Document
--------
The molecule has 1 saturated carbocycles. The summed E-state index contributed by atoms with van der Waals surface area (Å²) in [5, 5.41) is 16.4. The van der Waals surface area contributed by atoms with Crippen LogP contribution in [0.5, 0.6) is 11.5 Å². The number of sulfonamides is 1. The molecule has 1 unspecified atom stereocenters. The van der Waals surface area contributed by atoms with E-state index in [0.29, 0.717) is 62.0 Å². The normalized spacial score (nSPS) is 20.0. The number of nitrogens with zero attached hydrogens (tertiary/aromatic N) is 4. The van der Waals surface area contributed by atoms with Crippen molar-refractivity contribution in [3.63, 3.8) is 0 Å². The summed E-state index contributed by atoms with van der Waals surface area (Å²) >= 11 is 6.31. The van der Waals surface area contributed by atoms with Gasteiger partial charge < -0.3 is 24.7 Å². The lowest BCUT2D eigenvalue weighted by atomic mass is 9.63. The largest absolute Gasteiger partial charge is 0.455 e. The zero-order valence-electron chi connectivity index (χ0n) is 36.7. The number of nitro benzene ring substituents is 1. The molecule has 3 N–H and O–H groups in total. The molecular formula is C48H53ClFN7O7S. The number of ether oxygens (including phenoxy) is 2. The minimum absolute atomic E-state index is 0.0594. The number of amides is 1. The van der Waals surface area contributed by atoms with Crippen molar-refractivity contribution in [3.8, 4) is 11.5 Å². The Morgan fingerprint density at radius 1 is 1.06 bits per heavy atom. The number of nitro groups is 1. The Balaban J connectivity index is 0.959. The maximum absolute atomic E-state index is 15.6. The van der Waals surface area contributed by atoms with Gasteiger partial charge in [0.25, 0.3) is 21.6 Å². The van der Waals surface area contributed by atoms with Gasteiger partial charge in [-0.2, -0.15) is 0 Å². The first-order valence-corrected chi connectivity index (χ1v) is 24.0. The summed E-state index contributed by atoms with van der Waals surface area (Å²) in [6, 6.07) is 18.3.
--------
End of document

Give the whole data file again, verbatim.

The molecule has 1 saturated carbocycles. The summed E-state index contributed by atoms with van der Waals surface area (Å²) in [5, 5.41) is 16.4. The van der Waals surface area contributed by atoms with Crippen LogP contribution in [0.5, 0.6) is 11.5 Å². The number of sulfonamides is 1. The molecule has 1 unspecified atom stereocenters. The van der Waals surface area contributed by atoms with E-state index in [0.29, 0.717) is 62.0 Å². The normalized spacial score (nSPS) is 20.0. The number of nitrogens with zero attached hydrogens (tertiary/aromatic N) is 4. The van der Waals surface area contributed by atoms with Crippen molar-refractivity contribution in [3.63, 3.8) is 0 Å². The summed E-state index contributed by atoms with van der Waals surface area (Å²) >= 11 is 6.31. The van der Waals surface area contributed by atoms with Gasteiger partial charge < -0.3 is 24.7 Å². The lowest BCUT2D eigenvalue weighted by atomic mass is 9.63. The largest absolute Gasteiger partial charge is 0.455 e. The zero-order valence-electron chi connectivity index (χ0n) is 36.7. The number of nitro benzene ring substituents is 1. The molecule has 3 N–H and O–H groups in total. The molecular formula is C48H53ClFN7O7S. The number of ether oxygens (including phenoxy) is 2. The minimum absolute atomic E-state index is 0.0594. The number of amides is 1. The van der Waals surface area contributed by atoms with Crippen molar-refractivity contribution in [3.8, 4) is 11.5 Å². The Morgan fingerprint density at radius 1 is 1.06 bits per heavy atom. The number of nitro groups is 1. The Balaban J connectivity index is 0.959. The maximum absolute atomic E-state index is 15.6. The van der Waals surface area contributed by atoms with Gasteiger partial charge in [0.25, 0.3) is 21.6 Å². The van der Waals surface area contributed by atoms with Gasteiger partial charge in [-0.2, -0.15) is 0 Å². The first-order valence-corrected chi connectivity index (χ1v) is 24.0. The summed E-state index contributed by atoms with van der Waals surface area (Å²) in [6, 6.07) is 18.3.